In the ancient time when we were Sapta Sindhu (land of seven rivers) we had floating cities. Cities, ancient and modern, are kept afloat by water. The fact has been more obvious in the past because of man’s direct dependence on flowing and still waters as the taking out water from aquifers was not only difficult but risky. This is one of the reasons that so many of old cities, towns and human settlements have water or hint of it inbuilt in their very names.
Water is crucial to life. In Rig Veda (X.29.3) the world is described as “originally water without light (Salilam apraketam)”. Aap in Vedic/ Sanskrit, Aapas in Avestan language and Aab in Middle Persian means water. ‘Aab’ in the modern name of our homeland Punjab has the same meaning. The Bible says: “In the beginning God created the heavens and the earth. Now the earth was formless and empty, darkness was over the surface of the deep, and the Spirit of God was hovering over the waters.” The presence of God moving over waters gifted them the power to create and sustain life. Rig Veda’s water without light is made transparent by the Bible’s siprit of God moving on it. Thales, the first Greek philosopher, says that life has originated from water.
The languages of Indo-Iranian family apart from having Aap and Aapas also use another name for water; Sar. ‘Sar’ rhymes with ‘sur’ as we find it in the English verb surround. Sarovar and sarvar are derived from it meaning a body of clean water, freshwater lake and water reservoir.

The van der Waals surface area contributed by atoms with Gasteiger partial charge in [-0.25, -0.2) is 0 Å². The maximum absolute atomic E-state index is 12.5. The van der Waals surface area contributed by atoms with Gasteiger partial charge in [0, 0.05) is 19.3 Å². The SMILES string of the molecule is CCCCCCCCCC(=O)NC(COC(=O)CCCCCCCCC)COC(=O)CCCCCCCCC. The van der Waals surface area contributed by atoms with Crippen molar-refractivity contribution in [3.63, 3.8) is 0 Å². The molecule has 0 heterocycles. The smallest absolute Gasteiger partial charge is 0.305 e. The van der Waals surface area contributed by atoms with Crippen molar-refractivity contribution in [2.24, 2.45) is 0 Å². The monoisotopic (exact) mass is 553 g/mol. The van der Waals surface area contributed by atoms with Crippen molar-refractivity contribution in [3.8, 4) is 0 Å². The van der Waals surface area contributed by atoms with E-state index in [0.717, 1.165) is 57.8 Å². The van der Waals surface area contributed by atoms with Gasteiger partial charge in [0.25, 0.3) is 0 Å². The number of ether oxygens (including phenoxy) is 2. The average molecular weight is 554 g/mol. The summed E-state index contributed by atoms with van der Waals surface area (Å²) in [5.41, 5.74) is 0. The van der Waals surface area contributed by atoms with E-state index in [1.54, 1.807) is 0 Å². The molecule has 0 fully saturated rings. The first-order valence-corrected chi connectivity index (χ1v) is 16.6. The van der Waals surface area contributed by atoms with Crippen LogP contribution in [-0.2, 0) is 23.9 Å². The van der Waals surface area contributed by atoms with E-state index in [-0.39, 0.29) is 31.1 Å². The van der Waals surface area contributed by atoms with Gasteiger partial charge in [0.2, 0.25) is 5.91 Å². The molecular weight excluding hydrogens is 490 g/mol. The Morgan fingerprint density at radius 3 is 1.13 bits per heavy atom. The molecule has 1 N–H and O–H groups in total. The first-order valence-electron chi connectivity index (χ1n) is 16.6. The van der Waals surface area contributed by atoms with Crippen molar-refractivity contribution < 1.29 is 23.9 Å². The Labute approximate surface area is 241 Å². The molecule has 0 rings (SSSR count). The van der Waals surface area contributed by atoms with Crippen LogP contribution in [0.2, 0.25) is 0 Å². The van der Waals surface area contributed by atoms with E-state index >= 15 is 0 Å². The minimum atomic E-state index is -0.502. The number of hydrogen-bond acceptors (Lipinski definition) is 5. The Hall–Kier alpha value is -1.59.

In the Iranian province of Mazandaran there is a city called Ramsar. In the past it was called Sakhtsar. In both the names, old and new, Sar is there. Remember the city lies on the coast of Caspian Sea. Lake Mansarovar is a sacred high altitude freshwater lake which is fed by glaciers of Mount Kailash in Tibet. Four rivers originate from the Mount Kailash and the Lake Mansarovar: Sutlej, Indus, Brahamputra and Karnali. In the north of Pakistan we have breathtaking snow-clad Babusar Pass at the height of 13,691 feet. In the West Punjab we have a comparatively new city of Sargodha [Godha’s water/ pond]. In the south of the Punjab there is a sacred shrine known as Sakhi Sarvar. Before the partition of the Punjab, it used to host the biggest festival; Mela Sakhi Sarvar. ‘Sung’ [a group of fellow travelers/pilgrims, caravan] on foot would travel hundreds of miles from faraway cities such as Gurdaspur to reach the shrines. On the way people from different areas would continue to join and swell the ‘Sung’. It would comprise the people of diverse faiths; Muslims, Hindus and Sikhs. The shrine is purposely called Sakhi Sarwar [a Persian word which means chief, leader, lord] giving it an Islamic touch while it’s actually Sakhi Sarvar. Sarvar means water, lake. There isn’t much difference between the pronunciations of the two but people are made to believe that it’s Persian word.
Erasing and distorting history is our favorite national pastime. The place is an ancient sacred site located on the bank of a stream coming from hilly slopes of Suleman mountain range and predates Muslim rule in the region.